As ‘a newcomer in the Persian Gulf’ China maintains correspondingly amicable relations with all the parties. Hence, there is no excuse for China to shy away from its responsibilities in view of its security needs and tremendous benefits in the region. Its contribution to the Gulf security can be summarized in the following three points:
Firstly, China can mediate between Iran and the United States especially on the nuclear issue notwithstanding the existent troubles in between themselves. In November 2009 US President Barack Obama paid his first state visit to China, three days after he left Beijing, China’s assistant Foreign Minister Zhai Jun headed a delegation to Tehran from November 21 to 22. Zhai held talks with Iranian Foreign Minister Manouchehr Mottaki and Deputy Secretary of Supreme National Security Council (SNSC) Ali Baqeri, two important figures who are jointly acting as Iranian nuclear spokesperson. 
Secondly, China can be a mediator between Iran and Saudi Arabia to alleviate the mutual non-confidence and dissatisfaction. When the Fourth Manama Dialogue was convened on 9 December 2007, China’s Assistant Foreign Minister Zhai Jun stressed that the concerned parties should ‘enhance mutual trust through dialogue’, ‘bridge the differences and accommodate each other’s concerns.’ On his visit to celebrate 20th anniversary of the establishment of diplomatic relations between China and Saudi Arabia, Chinese Foreign Minister Yang Jiechi was given a warm welcome and met by both the King and the Foreign Minister on 14 January 2010. The two sides are committed to promoting world peace and development, and ‘Saudi Arabia is willing to work together with China to promote bilateral strategic friendly relations forward.’A deep-set bilateral relationship with Saudi Arabia must promote China’s capacity to communicate with Iran.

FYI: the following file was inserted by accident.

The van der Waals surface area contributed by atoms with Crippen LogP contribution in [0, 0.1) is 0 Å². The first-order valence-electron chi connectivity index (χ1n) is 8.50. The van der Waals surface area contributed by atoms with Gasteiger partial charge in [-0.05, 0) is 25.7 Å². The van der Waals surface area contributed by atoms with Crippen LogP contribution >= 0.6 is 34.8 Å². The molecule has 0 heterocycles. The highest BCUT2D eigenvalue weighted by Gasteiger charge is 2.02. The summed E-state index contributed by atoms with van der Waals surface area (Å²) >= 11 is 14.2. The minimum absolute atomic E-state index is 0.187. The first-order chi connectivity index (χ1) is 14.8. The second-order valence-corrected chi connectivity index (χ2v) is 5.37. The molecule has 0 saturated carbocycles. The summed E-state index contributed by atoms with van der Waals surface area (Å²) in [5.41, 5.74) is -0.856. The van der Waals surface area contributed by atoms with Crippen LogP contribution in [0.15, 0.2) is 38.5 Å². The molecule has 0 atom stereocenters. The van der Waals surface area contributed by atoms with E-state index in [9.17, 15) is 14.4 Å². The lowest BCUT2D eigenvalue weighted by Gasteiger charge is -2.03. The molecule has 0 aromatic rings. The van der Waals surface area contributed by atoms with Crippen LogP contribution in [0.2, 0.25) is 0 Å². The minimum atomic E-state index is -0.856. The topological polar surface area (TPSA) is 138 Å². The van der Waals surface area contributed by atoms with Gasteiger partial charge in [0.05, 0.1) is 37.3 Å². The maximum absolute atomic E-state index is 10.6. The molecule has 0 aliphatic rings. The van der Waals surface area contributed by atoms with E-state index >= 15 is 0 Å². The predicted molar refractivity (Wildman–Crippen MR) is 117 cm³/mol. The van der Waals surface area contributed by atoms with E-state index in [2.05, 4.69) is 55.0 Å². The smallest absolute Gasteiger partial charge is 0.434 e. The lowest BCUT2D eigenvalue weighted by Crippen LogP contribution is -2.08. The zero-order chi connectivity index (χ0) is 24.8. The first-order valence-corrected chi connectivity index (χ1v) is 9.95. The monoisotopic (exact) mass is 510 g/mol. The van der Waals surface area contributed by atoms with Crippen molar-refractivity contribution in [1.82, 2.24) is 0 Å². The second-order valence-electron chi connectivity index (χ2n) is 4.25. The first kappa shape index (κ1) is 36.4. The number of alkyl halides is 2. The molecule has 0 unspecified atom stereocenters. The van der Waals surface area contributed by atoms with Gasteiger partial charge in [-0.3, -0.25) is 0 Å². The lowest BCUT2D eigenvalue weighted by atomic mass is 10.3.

Thirdly, China can ease tension between Iran and Israel. Although the governments of Iran and Israel are full of hostilities, there is no grass root support for a confrontation or war. If Iranians and Israelis need to downgrade tense situation or even contact each other secretly, China would be a trustworthy broker and Beijing would be a safe place.
Note: This is a slightly modified version of an article originally published in GeoPolitica (Bucharest) No. 33-34, 2010. 
Dr Wang Suolao is the Associate Professor and Director of Center for Middle Eastern Studies, Peiking University, People’s Republic of China. Mail 
The views expressed here are those of the author and do not necessarily reflect the views/positions of the MEI@ND. 
Editor, MEI Occasional Paper:  P R Kumaraswamy